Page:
Martyn McGeown writes:
Scripture knows nothing of a god who is infinitely resourceful because the unanticipated free choices of his creatures cause him to seek alternative routes to accomplish his ever changing purposes.
This is an interesting claim. The entire Bible is repeat with averted plans of God and even God explicitly saying He will change what He thinks and plans to do in response to man.
The central promise of the Old Testament even stands in stark contrast to McGeown’s claim. In Genesis 26, God gives Abraham an unconditional promise:
Gen 26:4 I will multiply your offspring as the stars of heaven and will give to your offspring all these lands. And in your offspring all the nations of the earth shall be blessed,
Throughout the Bible, this promise is treated as unconditional to the extent that in Malachi 3:6 God states that without the promise He would have killed all of Israel by that time. God’s contingency actions to fulfill this promise appear throughout the Bible and are even sometimes averted through human intervention. In Exodus 32 is one such instance.
In Exodus 32, God wants to kill all of Israel. But this would destroy His promise to Abraham (cutting off all of Abraham’s seed). But God has a solution: He will kill everyone except Moses. Moses could restart the promise of Abraham:
Exo 32:10 Now therefore let me alone, that my wrath may burn hot against them and I may consume them, in order that I may make a great nation of you.”
God never is left alone. God never is left to burn in His wrath. God never consumes Israel. Luckily for Israel’s sake, God’s plan to kill all of Israel except for Moses is averted. Moses convinces God not to destroy Israel. Moses threatens suicide (death). Moses gives a list of reasons. Moses appeals to God’s promise and to God’s public relations image. God repents and Israel is spared.
Throughout the Bible, there is often talk about a “remnant” coupled with talk of divine punishment. When Israel is to be punished, always a select few are to be saved in order to continue on the promise. In the New Testament, Paul takes this talk of a remnant, and claims that the Gentiles are being grafted into the remnant to fulfill the promise:
Rom 11:2 God has not rejected his people whom he foreknew. Do you not know what the Scripture says of Elijah, how he appeals to God against Israel?
Rom 11:3 “Lord, they have killed your prophets, they have demolished your altars, and I alone am left, and they seek my life.”
Rom 11:4 But what is God’s reply to him? “I have kept for myself seven thousand men who have not bowed the knee to Baal.”
Rom 11:5 So too at the present time there is a remnant, chosen by grace.
Rom 11:11 So I ask, did they stumble in order that they might fall? By no means! Rather through their trespass salvation has come to the Gentiles, so as to make Israel jealous.
Rom 11:12 Now if their trespass means riches for the world, and if their failure means riches for the Gentiles, how much more will their full inclusion mean!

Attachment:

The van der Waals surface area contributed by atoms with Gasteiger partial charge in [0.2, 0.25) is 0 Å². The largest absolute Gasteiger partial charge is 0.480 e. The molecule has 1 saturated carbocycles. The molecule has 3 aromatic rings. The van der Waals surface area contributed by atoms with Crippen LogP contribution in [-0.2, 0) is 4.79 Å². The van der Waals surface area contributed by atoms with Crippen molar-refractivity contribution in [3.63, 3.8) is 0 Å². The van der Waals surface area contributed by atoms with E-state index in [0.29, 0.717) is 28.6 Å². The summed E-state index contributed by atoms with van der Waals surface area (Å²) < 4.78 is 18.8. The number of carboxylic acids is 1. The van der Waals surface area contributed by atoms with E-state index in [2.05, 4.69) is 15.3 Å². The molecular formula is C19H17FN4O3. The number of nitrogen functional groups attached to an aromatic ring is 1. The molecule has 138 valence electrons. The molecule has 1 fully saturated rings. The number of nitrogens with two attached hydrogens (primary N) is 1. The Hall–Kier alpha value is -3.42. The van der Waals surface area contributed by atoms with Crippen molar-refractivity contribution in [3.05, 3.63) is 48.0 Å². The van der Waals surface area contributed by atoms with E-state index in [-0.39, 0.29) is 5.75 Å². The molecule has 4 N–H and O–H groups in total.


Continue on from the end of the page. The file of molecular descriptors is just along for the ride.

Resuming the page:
This is heavy news for the Jews. To Paul, the promise of Abraham’s heirs is being fulfilled by Gentiles because of the unbelief of the Jews. This is God exercising a contingency plan. Also, interestingly enough, the purpose is to “provoke the Jews to jealousy”.
John the Baptist also explains how God could fulfill His unilateral promise to Abraham. Even if God killed every Jew alive, God could spring up new sons of Abraham from the rocks:
Mat 3:8 Therefore bear fruits worthy of repentance,
Mat 3:9 and do not think to say to yourselves, ‘We have Abraham as our father.’ For I say to you that God is able to raise up children to Abraham from these stones.
In other words, the Jews should not be confident that God’s promise will save them for the sake of the promise. God is resourceful and will find a way to fulfill the promise even if rejected by every Jew ever. To John, God will create new Jews. To Paul, God will graft in the Gentiles.
There are plenty more references to God navigating this promise in light of Israel’s actions, but this should suffice. Other examples of God’s resourcefulness in response to human behavior is finding a new king when God regrets choosing Saul, God building a cascading contingency plan to convince Israel of His power in Exodus 4 (even this contingency plan fails and God is forced to work unilaterally without the support of Israel), God forcing Nebuchadnezzar into a frenzy in order to subjugate him, God corralling a fleeing prophet in Jonah, God revoking His promise to destroy Nineveh once the people repent, God changing His promise of a priesthood once He encounters evil priests, and so on. The story of the Bible is a story of God acting, and acting in response to human acts, always changing and always modifying His plans.
As Biblical scholar, Christine Hayes states: “The character Yahweh in the Bible changes his mind; it’s just a fact of the text.”
For McGeown to claim otherwise is perplexing.
A Detailed Response to Closing the Door on Open Theism – Part 1 [link]
A Detailed Response to Closing the Door on Open Theism – Part 2 [link]
A Detailed Response to Closing the Door on Open Theism – Part 3 [link]
A Detailed Response to Closing the Door on Open Theism – Part 4 [link]
A Detailed Response to Closing the Door on Open Theism – Part 5 [link]